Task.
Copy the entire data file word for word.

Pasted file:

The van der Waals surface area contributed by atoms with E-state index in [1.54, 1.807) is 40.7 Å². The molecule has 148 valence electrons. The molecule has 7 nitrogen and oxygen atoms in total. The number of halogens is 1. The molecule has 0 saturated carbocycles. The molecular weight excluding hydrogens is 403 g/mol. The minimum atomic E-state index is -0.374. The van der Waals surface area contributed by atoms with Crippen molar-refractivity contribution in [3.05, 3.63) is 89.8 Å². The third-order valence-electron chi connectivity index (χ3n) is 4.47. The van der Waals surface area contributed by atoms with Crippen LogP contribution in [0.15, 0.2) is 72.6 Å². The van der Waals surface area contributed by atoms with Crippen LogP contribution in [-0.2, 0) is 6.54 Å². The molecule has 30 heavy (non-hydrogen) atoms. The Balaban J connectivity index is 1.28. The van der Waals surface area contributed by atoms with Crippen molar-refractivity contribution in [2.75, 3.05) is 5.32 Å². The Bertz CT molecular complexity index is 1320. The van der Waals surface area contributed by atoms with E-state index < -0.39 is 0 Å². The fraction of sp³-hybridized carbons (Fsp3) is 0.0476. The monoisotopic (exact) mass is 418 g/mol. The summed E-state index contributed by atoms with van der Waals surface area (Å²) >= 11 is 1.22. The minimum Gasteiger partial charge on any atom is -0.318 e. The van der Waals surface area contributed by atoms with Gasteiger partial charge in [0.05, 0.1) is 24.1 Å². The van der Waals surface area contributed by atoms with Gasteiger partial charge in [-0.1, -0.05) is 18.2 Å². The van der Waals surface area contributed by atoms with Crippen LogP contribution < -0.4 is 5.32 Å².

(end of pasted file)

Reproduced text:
The van der Waals surface area contributed by atoms with E-state index in [1.54, 1.807) is 40.7 Å². The molecule has 148 valence electrons. The molecule has 7 nitrogen and oxygen atoms in total. The number of halogens is 1. The molecule has 0 saturated carbocycles. The molecular weight excluding hydrogens is 403 g/mol. The minimum atomic E-state index is -0.374. The van der Waals surface area contributed by atoms with Crippen molar-refractivity contribution in [3.05, 3.63) is 89.8 Å². The third-order valence-electron chi connectivity index (χ3n) is 4.47. The van der Waals surface area contributed by atoms with Crippen LogP contribution in [0.15, 0.2) is 72.6 Å². The van der Waals surface area contributed by atoms with Crippen LogP contribution in [-0.2, 0) is 6.54 Å². The molecule has 30 heavy (non-hydrogen) atoms. The Balaban J connectivity index is 1.28. The van der Waals surface area contributed by atoms with Crippen molar-refractivity contribution in [2.75, 3.05) is 5.32 Å². The Bertz CT molecular complexity index is 1320. The van der Waals surface area contributed by atoms with E-state index < -0.39 is 0 Å². The fraction of sp³-hybridized carbons (Fsp3) is 0.0476. The monoisotopic (exact) mass is 418 g/mol. The summed E-state index contributed by atoms with van der Waals surface area (Å²) >= 11 is 1.22. The minimum Gasteiger partial charge on any atom is -0.318 e. The van der Waals surface area contributed by atoms with Gasteiger partial charge in [0.05, 0.1) is 24.1 Å². The van der Waals surface area contributed by atoms with Gasteiger partial charge in [-0.1, -0.05) is 18.2 Å². The van der Waals surface area contributed by atoms with Crippen LogP contribution < -0.4 is 5.32 Å².